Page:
Posted October 25, 2013

Temple Ambler alumni reimagine Philly's abandoned Reading Railroad

Joseph Labolito
Diana Fernandez (left) and Amy Syverson stand along the publicly accessible portion of the abandoned Reading Viaduct.

The Reading Railroad was once one of the primary industrial lifelines for the City of Philadelphia. But its use came to an end in 1984, leaving behind a mostly unused swath of gravel, greenery and tunnels.

The railway's three-mile stretch spans 55 city blocks and five neighborhoods and includes the elevated Reading Viaduct, vast underground sections with 30-foot high vaulted ceilings and uncapped below ground sections that have become ecosystems unto themselves.

For students completing a senior studio design project in Temple University’s Department of Landscape Architecture and Horticulture, this “forgotten” site presented a rich canvas for innovative ideas designed to revitalize the region and enrich the neighborhoods through which the railroad once traveled.

After graduation, landscape architecture alumni Diana Fernandez, SED'12, and Amy Syverson, SED'12, used the work produced in their senior project as a jumping off point to a larger collaboration. Their efforts have contributed to a groundswell of grassroots and governmental interest in the Reading Railroad site.

On Nov. 18, Fernandez and  Syverson, along with project partner Susan Kolber of the University of Pennsylvania, will be presented with a Student Award of Excellence from the American Society of Landscape Architects for Above, Below, Beyond, an exhibition that showcased ways to reimagine the abandoned space.

“This is an exciting role for landscape architects to play in the future; you don’t always have to build something to make a difference," said Amy Syverson, who, along with Fernandez, is a landscape designer at Wells Appel in Philadelphia. "By thinking and talking and providing inspiration, you can be part of the solution.”

The award caps off a whirlwind year that took the pair's work from the classroom to a Kickstarter-funded exhibit to potential implementation in the future.

Once Fernandez and Syverson completed their senior project, they simply couldn’t let go of the idea that the Reading Railroad space — with its elevated sections, tunnels that run under Pennsylvania Avenue and Fairmount Park and open up to the Rodin Museum and vegetated spaces that bustle with life — could become something of great value to the communities that surround it and the city as a whole.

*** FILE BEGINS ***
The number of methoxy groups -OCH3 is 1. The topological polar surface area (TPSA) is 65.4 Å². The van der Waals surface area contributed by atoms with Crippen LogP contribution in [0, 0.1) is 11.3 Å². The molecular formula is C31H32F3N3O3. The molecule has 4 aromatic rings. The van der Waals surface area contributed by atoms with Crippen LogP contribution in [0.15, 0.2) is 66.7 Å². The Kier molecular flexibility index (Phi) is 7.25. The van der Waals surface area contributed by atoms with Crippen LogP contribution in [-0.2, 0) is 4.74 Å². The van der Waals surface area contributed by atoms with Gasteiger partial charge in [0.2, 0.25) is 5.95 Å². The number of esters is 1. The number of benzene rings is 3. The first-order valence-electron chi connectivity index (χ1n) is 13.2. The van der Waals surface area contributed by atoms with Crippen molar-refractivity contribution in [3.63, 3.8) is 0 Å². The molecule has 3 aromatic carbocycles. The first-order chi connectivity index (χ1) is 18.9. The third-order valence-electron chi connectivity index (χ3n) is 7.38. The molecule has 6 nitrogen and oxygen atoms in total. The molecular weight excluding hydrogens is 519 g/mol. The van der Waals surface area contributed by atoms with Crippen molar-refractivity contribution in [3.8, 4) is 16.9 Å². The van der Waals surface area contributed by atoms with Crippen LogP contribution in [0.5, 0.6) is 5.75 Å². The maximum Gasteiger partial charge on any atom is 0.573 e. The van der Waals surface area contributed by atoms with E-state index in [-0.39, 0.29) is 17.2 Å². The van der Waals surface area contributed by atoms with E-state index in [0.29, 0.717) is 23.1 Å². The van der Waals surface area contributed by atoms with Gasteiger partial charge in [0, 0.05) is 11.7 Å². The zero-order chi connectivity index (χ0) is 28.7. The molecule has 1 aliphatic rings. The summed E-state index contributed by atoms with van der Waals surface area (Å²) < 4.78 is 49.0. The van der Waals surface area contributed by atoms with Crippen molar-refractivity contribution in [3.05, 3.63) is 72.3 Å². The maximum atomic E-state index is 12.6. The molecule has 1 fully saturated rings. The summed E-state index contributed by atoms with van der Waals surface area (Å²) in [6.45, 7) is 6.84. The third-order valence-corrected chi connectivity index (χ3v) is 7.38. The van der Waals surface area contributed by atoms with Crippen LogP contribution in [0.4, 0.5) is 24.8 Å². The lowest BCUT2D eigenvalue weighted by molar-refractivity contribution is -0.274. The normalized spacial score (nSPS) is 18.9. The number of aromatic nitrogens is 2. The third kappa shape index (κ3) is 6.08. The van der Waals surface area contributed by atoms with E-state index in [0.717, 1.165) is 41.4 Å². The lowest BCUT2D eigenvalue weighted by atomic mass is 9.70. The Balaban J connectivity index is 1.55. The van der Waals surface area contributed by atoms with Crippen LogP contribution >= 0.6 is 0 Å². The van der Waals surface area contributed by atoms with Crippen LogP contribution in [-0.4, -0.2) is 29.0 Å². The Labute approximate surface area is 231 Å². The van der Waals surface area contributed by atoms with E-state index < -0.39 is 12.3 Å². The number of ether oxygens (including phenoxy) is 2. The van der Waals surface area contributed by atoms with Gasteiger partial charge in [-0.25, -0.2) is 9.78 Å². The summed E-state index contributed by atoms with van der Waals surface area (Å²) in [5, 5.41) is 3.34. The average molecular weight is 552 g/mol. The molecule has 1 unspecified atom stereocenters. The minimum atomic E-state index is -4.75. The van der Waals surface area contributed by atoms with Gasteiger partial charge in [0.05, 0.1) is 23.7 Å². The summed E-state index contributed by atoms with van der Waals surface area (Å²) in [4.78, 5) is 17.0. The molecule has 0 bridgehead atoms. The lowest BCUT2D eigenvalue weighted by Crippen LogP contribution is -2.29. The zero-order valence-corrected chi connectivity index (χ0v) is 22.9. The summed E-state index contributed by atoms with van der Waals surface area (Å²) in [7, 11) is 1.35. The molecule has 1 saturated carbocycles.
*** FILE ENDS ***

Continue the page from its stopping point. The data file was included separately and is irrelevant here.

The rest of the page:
“The tunnels are almost cathedral-like and the uncapped areas are some of the coolest locations I’ve ever seen — there is this blend of nature and the sound of birds and people and the streetscape above, " Fernandez said. “

"In the classroom, we came up with ideas that ranged from a transit hub to an extension of the Philadelphia Art Museum to a research center for the Franklin Institute; when we graduated, we wanted to take it beyond that — we wanted to get community buy-in,” she said.

Working closely with Kolber, who had also studied the railway in classes at the University of Pennsylvania, Syverson and Fernandez set about developing a public exhibition at Girard and 26th Avenue in cooperation with Next City’s Storefront for Urban Innovation program to present plans for the Reading Railroad to the community. They turned to crowdsourcing to fund the exhibit, running a Kickstarter campaign that raised nearly $6,200.

That success took them by surprise. "None if this would have been possible without our supporters, our student colleagues, our professors, grassroots groups like VIADUCTGreene and Friends of the Rail Park. There’s truly been this groundswell of support,” said Fernandez

A significant part of the exhibit, Syverson said, was giving community members a voice in the process. Visitors to the exhibit were asked to provide their own ideas for uses of the various Reading Railroad spaces — above ground and below. Hundreds of postcards were submitted with ideas ranging from an underground jazz club to zip line parks and passive gardens.

“Visitors brought that same kind of innovation to their ideas — one person suggested creating an art installation piece consisting of a forest of pink foam spikes!" said Syverson. "It was about inviting people to imagine what the space might be, about looking at the city in a different way."

Groups like Friends of the Rail Park, VIADUCTGreene, and the Reading Viaduct Project are taking everything the trio has done so far and continuing the discussion. The Philadelphia Planning Commission has included the Reading Railroad site in the Central District Plan within the 2035 master plan as potential city park and transit space.

“It’s great to see that while this might be the end of this part of the project, it’s really just the beginning. I can’t wait to see where it all goes from here,” Fernandez said.